How a disastrous product pitch taught Stanley Black & Decker's CTO the importance of checking egos at the door - and why all aspiring tech leaders need to take note
Stanley Black & Decker
- The job of chief information officer can be particularly humbling as the role gains increased authority within companies.
- The need to manage diverse personalities across the enterprise means it's critical that CIOs keep their ego in check.
- Stanley Black & Decker's Mark Maybury learned the lesson first-hand when a disastrous pitch at CNN taught him to always keep the end customer in mind.
- It's one reason why Maybury now brings members of other teams on site visits to expose them to new technology like artificial intelligence.
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The job of a technology chief can be very humbling.
Increasingly, these executives must manage a wide-range of personalities from all areas of the business after spending decades serving more as support staff than a driver of business strategy. Projects are also growing more complex as companies look to adopt artificial intelligence and other advanced tech - and many leaders need to get comfortable with failure.
That's why it's so important for aspiring IT leaders to keep their egos in check, according to Mark Maybury, Stanley Black & Decker's first chief technology officer.
"You want to be exposed to a much broader set of insights, of diverse perspectives and experiences that will make you grow as an individual and importantly, as a leader," he told Business Insider.
It's a lesson Maybury learned firsthand when he was working at Mitre Corporation, a not-for-profit research organization. The team had just obtained a patent for a system that uses artificial intelligence to watch and analyze television news. Among other things, it could translate speech into text and, in some cases, detect what a segment was about by just analyzing the images shown on the TV.
"Our ego was soaring pretty high," Maybury said. Then he went to try to pitch the system to CNN and "got our tails put between our legs."
The problem was Maybury and his team hadn't thought about how to actually market the application in a way that made sense for CNN. And it reinforced how important it is to keep the end user in mind, whether they be an outside client or employees.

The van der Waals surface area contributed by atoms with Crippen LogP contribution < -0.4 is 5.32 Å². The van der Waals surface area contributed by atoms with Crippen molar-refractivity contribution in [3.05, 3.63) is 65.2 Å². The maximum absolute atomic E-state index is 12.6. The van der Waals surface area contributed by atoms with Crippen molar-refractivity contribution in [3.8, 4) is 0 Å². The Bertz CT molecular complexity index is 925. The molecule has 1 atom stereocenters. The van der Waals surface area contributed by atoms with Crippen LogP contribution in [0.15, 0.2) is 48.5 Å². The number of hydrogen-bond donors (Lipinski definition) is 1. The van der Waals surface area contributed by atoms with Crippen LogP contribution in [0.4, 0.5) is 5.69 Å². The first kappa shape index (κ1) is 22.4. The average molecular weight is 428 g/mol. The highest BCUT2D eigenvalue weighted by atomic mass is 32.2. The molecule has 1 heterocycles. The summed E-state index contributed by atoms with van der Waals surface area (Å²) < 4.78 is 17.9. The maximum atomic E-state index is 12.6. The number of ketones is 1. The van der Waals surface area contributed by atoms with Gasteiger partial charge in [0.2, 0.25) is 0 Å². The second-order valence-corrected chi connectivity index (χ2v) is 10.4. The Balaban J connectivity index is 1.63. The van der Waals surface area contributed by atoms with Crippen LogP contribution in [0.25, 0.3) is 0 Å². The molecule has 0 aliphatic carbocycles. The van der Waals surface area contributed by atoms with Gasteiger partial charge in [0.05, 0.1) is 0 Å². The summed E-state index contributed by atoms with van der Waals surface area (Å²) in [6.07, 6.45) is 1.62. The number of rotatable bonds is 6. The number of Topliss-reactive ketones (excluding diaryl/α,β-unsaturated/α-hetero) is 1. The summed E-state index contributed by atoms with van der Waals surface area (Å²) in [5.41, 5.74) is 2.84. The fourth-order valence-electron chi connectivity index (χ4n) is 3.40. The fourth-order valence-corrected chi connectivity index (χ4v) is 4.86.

The whole experience made for a much different trip home than they were expecting. "I've never gone from such a high to such a low," he said.
'They become your ambassadors'
That experience helped show just how damaging an egocentric mentality can be for tech leaders.
And it reinforced for Maybury how important it is to ask for help in understanding the needs of the customer, which for CTOs is often an organization's own workers. But it's also critical to educate employees so they understand how the new tech offerings address those needs.
It's one reason why he makes it a point to always bring members from outside his team - like a member of the finance or marketing divisions - to offsite visits at Stanley Black & Decker's manufacturing plants and other locations.
"They can learn together with us," he said. "They become your ambassadors, your partners when you go back to the organization."
Maybury brought along supply chain experts to a visit to one of Amazon's fulfillment centers where robots were working alongside humans. Those types of experiences can help ease concerns around the technology - a key impediment to digital transformations - and instead show what is possible with the advanced applications.
Another technique Maybury uses to better connect with other teams in the organization is attending divisional meetings to learn employee concerns, the production challenges they are facing, financial pressures, and what innovations the sector might be most interested in.
"You sometimes have to insert yourself into the businesses, obviously to add value, not to disrupt them. But partly it's educational," he said. "The more you can deliver them value, then they'll invite you back."
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